Public Citizens for Children and Youth has developed the analysis below of the impact of PA Governor Tom Wolf's budget proposal for FY 2020.
Pennsylvania voters are clear that their top priority is education. Governor Wolf was re-elected last year to build on the progress made in his first term and we are pleased to see that funding our schools remains a top focus.
“[Pennsylvania’s children] deserve to enter a public school system that isn’t just adequate, but world-class,” said Governor Wolf. “We must continue to increase funding for education—starting with pre-K and culminating at the end of a student’s journey.”
The Governor’s budget proposal adds nearly half a billion dollars in new funds for services to children from early childhood to college.
Early Childhood Proposals
The clearest policy wins for kids is the robust early childhood education proposals advanced by the Governor, including a $50 million increase in funding for high quality pre-K offered by child care providers, school districts, or the Head Start programs across the state.
While the state does not provide more funds for child care, the budget proposal includes just shy of $100 million in new child care spending supported by federal funds. These funds lift working families and also help our children reach critical child development benchmarks that are proven to boost early school success.
The budget also adds $15 million to the Early Intervention program that helps infants and toddlers who show early signs of development delays. The payoff of these early childhood investments is well documented and shows that the Governor is committed to helping children thrive early in life so they can need fewer public supports later in life.
For young families who are struggling to care for babies and toddlers, this Governor’s budget is essentially flat funded in regards to child care. Fortunately, federal increases in child care funds can help more families get access to affordable child care. We urge the legislature and the administration to target these new federal funds in ways that boost the quality of care so parents can go to work knowing their children are in programs that promote healthy child development.
Public School Proposals
There are some strong wins for kids with respect to k-12 education, as well. A promising $10 million increase in state funding for career and technical education is likely to have strong bi-partisan support--that’s a good thing for our high school students.
Likewise, the substantial increase of $50 million for special education funding is worthy of attracting support from many legislative champions. However, federal and state mandates on school districts for special education have meant that districts spent $1.4 billion more in services for special needs children than the combined value of the state and federal funds available to back this mandate in the last 8 years.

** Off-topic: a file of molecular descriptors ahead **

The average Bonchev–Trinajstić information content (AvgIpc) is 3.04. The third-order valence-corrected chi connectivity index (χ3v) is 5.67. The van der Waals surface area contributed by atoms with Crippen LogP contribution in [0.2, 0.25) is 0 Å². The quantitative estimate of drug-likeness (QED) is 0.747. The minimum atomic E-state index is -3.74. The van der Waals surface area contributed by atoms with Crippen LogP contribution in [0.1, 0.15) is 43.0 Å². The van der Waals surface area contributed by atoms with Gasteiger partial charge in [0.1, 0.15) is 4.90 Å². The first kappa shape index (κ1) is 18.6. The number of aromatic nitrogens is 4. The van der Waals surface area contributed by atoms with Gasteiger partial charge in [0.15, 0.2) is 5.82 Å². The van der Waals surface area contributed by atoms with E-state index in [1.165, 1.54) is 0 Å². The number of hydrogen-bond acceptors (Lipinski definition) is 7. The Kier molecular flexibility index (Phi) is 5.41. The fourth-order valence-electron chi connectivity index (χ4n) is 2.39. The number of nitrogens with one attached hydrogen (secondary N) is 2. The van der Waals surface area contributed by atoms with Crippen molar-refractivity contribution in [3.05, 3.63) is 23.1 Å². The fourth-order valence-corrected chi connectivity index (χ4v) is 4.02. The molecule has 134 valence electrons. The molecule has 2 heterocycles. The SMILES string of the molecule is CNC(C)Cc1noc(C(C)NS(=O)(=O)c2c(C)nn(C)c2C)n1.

In fact, the PA Association of School Business Officials released a report last month that showed the mandated school district costs for special education, pensions, and charter school tuition increased by $4 billion between 2011 and 2017, while state funding during that time increased by just $2 billion.
Admittedly, it’s a challenge to cheer for funding increases when districts face such a staggering shortfall.
The PA Schools Work Campaign, of which PCCY is a member, asked the Governor to add $100 million to the state’s funding for special education. We believe that the legislature must find an additional $50 million to ensure special needs children are appropriately educated.
Our biggest challenge for kids is boosting funds for our poorest school districts across the state. Here the Governor’s proposal is far less ambitious than is needed.
The Governor’s proposed $168 million to flow through the new basic education funding formula for our schools is a good start. But experts find that Pennsylvania school districts need $3 billion in new funding to meet the needs of every student in the state. For this reason, we urge the legislature to increase basic education funding for schools by an additional $220 million above the Governor’s proposal so they can make a serious down payment toward finally curing Pennsylvania’s school equity problem.
Pennsylvania’s historically anemic investments in schools have also caused property tax rates to be highest in our poorest communities. We urge the legislature to recognize that it must increase funding for schools as a strategy to stem the pace of property tax increases and to find ways to relieve hard hit households from crushingly high property tax bills.
We are also pleased to see a substantial funding increase of $37 million for services for children who are abused and/or neglected and small increases in the state’s maternal and child health services and newborn screening funds.
This budget season, PCCY will continue to visit with legislators with engaged parents, educators and advocates to ensure the Commonwealth does not miss out on these opportunities to get our schools on the right path and to prepare our youngest learners for a lifetime of success.